While I'm not usually the type of person who embarks on a top-to-bottom cleaning extravaganza every spring, this year is going to be different. I've already dared to gaze into the terrifying depths of drawers weighed down with tons of messy paperwork, closets overstuffed with clothing and boxes full of who-knows-what. I've barely made it through one room at home and already I'm realizing: This spring cleaning stuff is hard work.
Moving boxes, lugging around bags of trash and recycling and filling up the car with items slated for the thrift store might be psychologically freeing, but it's also physically taxing. That's why experts from the American Academy of Orthopaedic Surgeons (AAOS) are warning people to be careful and smart about their spring cleaning this year.
"We all want a perfectly clean house with the snap of a finger, so we tend to rush through a numerous amount of burdensome tasks in a short period of time, and that's where we put ourselves at risk for injuries," said orthopaedic surgeon and AAOS spokesperson Lana Kang, M.D. "Whether it's a fall caused after making a wrong step on a ladder or straining a back muscle, it's best to pace yourself, complete one task at a time and take regular breaks."
Follow these safety tips from AAOS to make sure you stay safe while dusting and decluttering your home:
Use proper techniques for lifting, carrying and bending to avoid back injuries. Separate your feet shoulder-width apart, keep your back upright and bend at the knees while tightening the stomach muscles. Lift with your leg muscles as you stand up, and don't try to lift heavy objects by yourself. Use a sturdy step stool instead of a counter or furniture – such as a chair or the couch – when dusting high, hard-to-reach areas.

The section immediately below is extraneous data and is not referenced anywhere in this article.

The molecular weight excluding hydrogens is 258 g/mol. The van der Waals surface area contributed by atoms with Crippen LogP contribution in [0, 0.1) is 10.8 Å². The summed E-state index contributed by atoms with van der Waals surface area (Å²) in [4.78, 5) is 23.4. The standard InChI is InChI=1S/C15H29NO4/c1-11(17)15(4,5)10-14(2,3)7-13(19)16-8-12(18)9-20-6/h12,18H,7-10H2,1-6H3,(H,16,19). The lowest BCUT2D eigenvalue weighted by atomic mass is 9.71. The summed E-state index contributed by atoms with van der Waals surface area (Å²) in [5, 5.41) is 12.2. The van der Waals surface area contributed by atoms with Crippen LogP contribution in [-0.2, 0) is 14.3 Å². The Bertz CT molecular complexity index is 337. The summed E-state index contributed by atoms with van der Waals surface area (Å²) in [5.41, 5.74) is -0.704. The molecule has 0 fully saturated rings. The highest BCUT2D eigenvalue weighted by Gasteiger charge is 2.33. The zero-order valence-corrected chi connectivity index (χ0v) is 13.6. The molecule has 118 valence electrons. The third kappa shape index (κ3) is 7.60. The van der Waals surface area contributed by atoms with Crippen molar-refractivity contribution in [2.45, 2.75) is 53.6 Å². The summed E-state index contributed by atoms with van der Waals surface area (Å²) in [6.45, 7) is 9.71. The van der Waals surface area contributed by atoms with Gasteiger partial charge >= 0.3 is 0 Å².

Use the height of caution when working at height. When working on a ladder, leaning too far to one side and reaching too far overhead can make you lose your balance and fall. Your bellybutton should not go beyond the sides of the ladder. Place the ladder on a firm, level surface and never climb a ladder without someone spotting you.
Use care with extension cords. Be sure they are properly grounded. To avoid tripping or falling, do not drape extension cords across spans of crossing walkways.
Cut injury risk when cutting your lawn. Use a lawn mower with a control that stops it from moving forward if the handle is released. Never pull backward or mow in reverse unless absolutely necessary, and look for others behind you when you do.
PPE is a friend to spring cleaning. Wear protective gear such as proper eyewear, footwear and thick, well-fitted gloves that serve as a layer of protection to minimize cuts, scratches and chafing or injury from dangerous chemicals.
Read product labels for proper use of cleaning chemicals. Store all chemicals in places indicated on the package. They should remain out of reach of both children and pets. Never place chemicals into unmarked containers or containers labeled for a different substance.
Go easy on yourself. Take frequent breaks and replenish fluids to prevent dehydration. Be sure to stretch your arms, back, shoulders, knees and hips before starting your cleaning. Keep a cell phone within reach in case of accident or injury.
I will take note of all these safety tips during my own spring cleaning season – especially that last one about going easy on myself! Happy cleaning, everyone.